Troy Camplin writes:

Sounds exactly right to me. I use this with my children.

Please note that "discipline" and "disciple" have the same root. A message for educators.

diana writes:

wisdom of the ages? harden your heart and impose the punishment? You mean a child would kick and punch his parent just for fun, or by default, unless you don't stop him?
Oh, well.

You don't need to be coached by psychologists (I agree with you about that) to ask yourself whether you, as a parent, maybe part of the problem. It will probably take a little extra-time and thinking in the short-run. But it might save you a lot more time and work in the long-run.
Time that can be capitalized and treasured by all - economically speaking.

Also, I think Bob Murphy (and Michael too) makes a very good point. Yeah, if parents don't matter why bother? And if other authorities do matter (as you wrote somewhere else, about other influences on children), why not bother?

diana
roma, Italia

Hyena writes:

I suspect, at some levels, research showing the irrelevance of parenting is really just measuring the fact that most parents treat their kids the same.

I would say the same for schooling, too. We don't know much about how to educate people, and our best evidence really is the paucity of scientifically driven experiments in education, the research just as certainly says that as anything.

Curunir writes:
I still don't get it, Bryan. Your big thing is that "parents don't matter," right?

So how does this post (with which I totally agree) fit in with that? Are you saying two kids won't have significantly different life trajectories, if one has been disciplined whereas the other hasn't?

I think Bryan explained this right in the post. As he sees it, the point of discipline isn't to make your kids more successful once they leave the house, because you can't. As he once put it, "Instead of thinking of kids as lumps of clay that parents 'mold,' we should think of kids as plastic that flexes in response to pressure - and springs back to its original shape once the pressure goes away."

What you can do is make your life easier. I'm not a parent, but I imagine it's light-years easier living with a well-behaved child than an undisciplined one. And parents welfare matters too. It's a real mistake to think that just because something doesn't change a kid's long-term trajectory, it's irrelevant.

So discipline the kids. It does nothing for them, but makes your life better. And you shouldn't feel the least bit guilty about that.

David J. Balan writes:

I have trouble with the idea that the right way for parents to teach kids right from wrong, or even for parents to protect themselves from abuse at the hands of their kids, is by using the methods that Bryan describes. This seems much more like training than like education. Far preferable is to try to get the kid to actually buy into the idea that there are some things that are wrong and shouldn't be done, rather than merely conditioning desired behavior via superior parental power.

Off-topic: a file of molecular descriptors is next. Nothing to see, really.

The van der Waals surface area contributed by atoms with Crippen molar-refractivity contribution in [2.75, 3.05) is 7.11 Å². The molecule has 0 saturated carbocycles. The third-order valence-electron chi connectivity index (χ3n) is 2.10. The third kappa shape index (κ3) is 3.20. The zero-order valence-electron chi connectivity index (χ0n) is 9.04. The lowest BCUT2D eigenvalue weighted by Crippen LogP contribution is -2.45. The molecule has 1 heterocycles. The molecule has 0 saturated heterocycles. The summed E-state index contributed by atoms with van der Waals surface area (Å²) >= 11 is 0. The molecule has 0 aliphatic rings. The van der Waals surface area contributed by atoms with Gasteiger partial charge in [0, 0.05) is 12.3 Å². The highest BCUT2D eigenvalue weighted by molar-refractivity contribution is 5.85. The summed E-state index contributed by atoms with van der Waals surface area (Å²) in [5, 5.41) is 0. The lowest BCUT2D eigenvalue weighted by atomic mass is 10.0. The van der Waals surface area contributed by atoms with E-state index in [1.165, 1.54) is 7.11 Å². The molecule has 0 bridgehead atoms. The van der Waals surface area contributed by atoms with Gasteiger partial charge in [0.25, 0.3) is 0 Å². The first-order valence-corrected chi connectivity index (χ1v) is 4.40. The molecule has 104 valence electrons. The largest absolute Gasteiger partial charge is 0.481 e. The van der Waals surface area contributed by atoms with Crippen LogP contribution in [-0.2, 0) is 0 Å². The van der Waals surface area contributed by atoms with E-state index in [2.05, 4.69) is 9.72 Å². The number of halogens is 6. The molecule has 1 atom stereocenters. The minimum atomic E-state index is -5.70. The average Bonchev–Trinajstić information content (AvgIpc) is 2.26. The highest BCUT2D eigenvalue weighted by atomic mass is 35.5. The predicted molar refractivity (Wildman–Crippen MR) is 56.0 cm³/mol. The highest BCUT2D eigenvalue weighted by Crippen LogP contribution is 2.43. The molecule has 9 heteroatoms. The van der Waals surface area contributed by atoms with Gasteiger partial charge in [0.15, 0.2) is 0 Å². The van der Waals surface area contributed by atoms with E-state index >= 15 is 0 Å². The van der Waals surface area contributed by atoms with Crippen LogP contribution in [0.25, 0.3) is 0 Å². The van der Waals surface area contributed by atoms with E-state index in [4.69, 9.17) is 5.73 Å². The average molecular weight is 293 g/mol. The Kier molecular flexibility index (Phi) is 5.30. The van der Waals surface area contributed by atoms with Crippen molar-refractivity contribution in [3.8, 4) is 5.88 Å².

I'm not so naive as to think that this will always work, or that "training" will never be necessary. But in my view it should be thought of as an occasional concession to an unfortunate reality, and certainly shouldn't be held up as an ideal.

Some more parenting thoughts here:

http://lesswrong.com/lw/1ds/our_house_my_rules/

Loof writes:

"Instead of thinking of kids as lumps of clay that parents 'mold,' we should think of kids as plastic that flexes in response to pressure - and springs back to its original shape once the pressure goes away."

A former schoolyard bully once came up to me as an adult and thanked me for changing his life, which moved him from being a bully to being sporting. At the time when teachers (and parent volunteers) were on the playground the bullies were plastic and bounced back into negative behavior sans supervision. When asked to look at this bully problem, I re-molded their behavior playing soccer with a twist, with no supervision, no referees. If Bryan wants to know how, he can ask.

Michael writes:

Loof, I want to know how! You can't just mention you have The Secret To End Bullying Forever and then not say what it is.

diana writes:

yes, please Loof, can you tell us about soccer with a twist (though as an Italian I probably should know)?
It sounds great.
diana

p.s. for the humour section, I suggest reading Amazon's entry for "Dare to Discipline", by James Dobson. And the wonderful users comments. One is titled: "Thank you Mr Delusional". It goes like: "My father used Dobson's methodology as a license to strike" , and basically concludes that if you wish to die alone in a nursing home, go on and follow Dobson's wisdom of ages.

I remember a conversation on parenting (2007, somewhere in this same blog), where Caplan would object to Levitt's "liberal" pedagogy (I want my kids to do what I tell them to do, the minute I tell them; I don't want them to become sissies, and all that "we'll smok'em out" narrative), with a more consistently libertarian stance. Someone commented his kids are amongs the best-behaved he had met, and someone else commented the best thing would be having Caplan and Levitt as gay dads.
Caplan was amazing, then.

About the smok'em out, apocalyptic narrative of children as little killers come to this world to make parents' life hell(like Sowell's "children are barbarians to civilize before it is too late"), or clay to mould, plastic to flex, and so on, I think it is all misleading. I am often amazed how sensible, trustworthy and cooperative children are, compared to adults.
diana

Troy Camplin writes:

Diana must not have children. Otherwise she wouldn't think such romantic thoughts about children as to believe they don't kick and hit and scream unless the parent isn't raising them right. I suppose she also thinks they don't know how to lie until they are corrupted by society. Someone needs to put down the Rousseau. My real child lied to me when she was 2 about knocking on a door, even though she wasn't going to get in trouble for it, and she had no reason to believe she was going to. Why? Who knows? Because children lie. She had it in her head that there was a reason to do so, and so she did.